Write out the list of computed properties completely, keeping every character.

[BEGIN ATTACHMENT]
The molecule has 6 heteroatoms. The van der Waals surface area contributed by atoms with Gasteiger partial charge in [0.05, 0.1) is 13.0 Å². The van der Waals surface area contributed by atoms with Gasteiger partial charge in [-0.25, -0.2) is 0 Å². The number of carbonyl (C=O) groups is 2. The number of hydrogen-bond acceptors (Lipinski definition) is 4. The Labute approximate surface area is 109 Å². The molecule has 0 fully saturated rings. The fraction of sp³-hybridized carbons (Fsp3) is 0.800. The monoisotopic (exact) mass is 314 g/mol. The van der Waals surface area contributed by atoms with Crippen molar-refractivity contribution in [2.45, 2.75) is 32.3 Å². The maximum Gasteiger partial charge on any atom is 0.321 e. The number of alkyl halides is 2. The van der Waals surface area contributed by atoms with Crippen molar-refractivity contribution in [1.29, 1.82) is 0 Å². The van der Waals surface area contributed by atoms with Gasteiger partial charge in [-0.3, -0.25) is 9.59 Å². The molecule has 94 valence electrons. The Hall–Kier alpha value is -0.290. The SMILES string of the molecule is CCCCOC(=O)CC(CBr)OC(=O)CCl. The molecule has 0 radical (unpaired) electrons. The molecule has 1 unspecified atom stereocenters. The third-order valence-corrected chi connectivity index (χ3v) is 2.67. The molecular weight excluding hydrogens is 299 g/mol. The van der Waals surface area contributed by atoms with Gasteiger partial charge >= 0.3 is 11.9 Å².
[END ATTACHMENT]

The molecule has 6 heteroatoms. The van der Waals surface area contributed by atoms with Gasteiger partial charge in [0.05, 0.1) is 13.0 Å². The van der Waals surface area contributed by atoms with Gasteiger partial charge in [-0.25, -0.2) is 0 Å². The number of carbonyl (C=O) groups is 2. The number of hydrogen-bond acceptors (Lipinski definition) is 4. The Labute approximate surface area is 109 Å². The molecule has 0 fully saturated rings. The fraction of sp³-hybridized carbons (Fsp3) is 0.800. The monoisotopic (exact) mass is 314 g/mol. The van der Waals surface area contributed by atoms with Crippen molar-refractivity contribution in [2.45, 2.75) is 32.3 Å². The maximum Gasteiger partial charge on any atom is 0.321 e. The number of alkyl halides is 2. The van der Waals surface area contributed by atoms with Crippen molar-refractivity contribution in [1.29, 1.82) is 0 Å². The van der Waals surface area contributed by atoms with Gasteiger partial charge in [-0.3, -0.25) is 9.59 Å². The molecule has 94 valence electrons. The Hall–Kier alpha value is -0.290. The SMILES string of the molecule is CCCCOC(=O)CC(CBr)OC(=O)CCl. The molecule has 0 radical (unpaired) electrons. The molecule has 1 unspecified atom stereocenters. The third-order valence-corrected chi connectivity index (χ3v) is 2.67. The molecular weight excluding hydrogens is 299 g/mol. The van der Waals surface area contributed by atoms with Gasteiger partial charge >= 0.3 is 11.9 Å².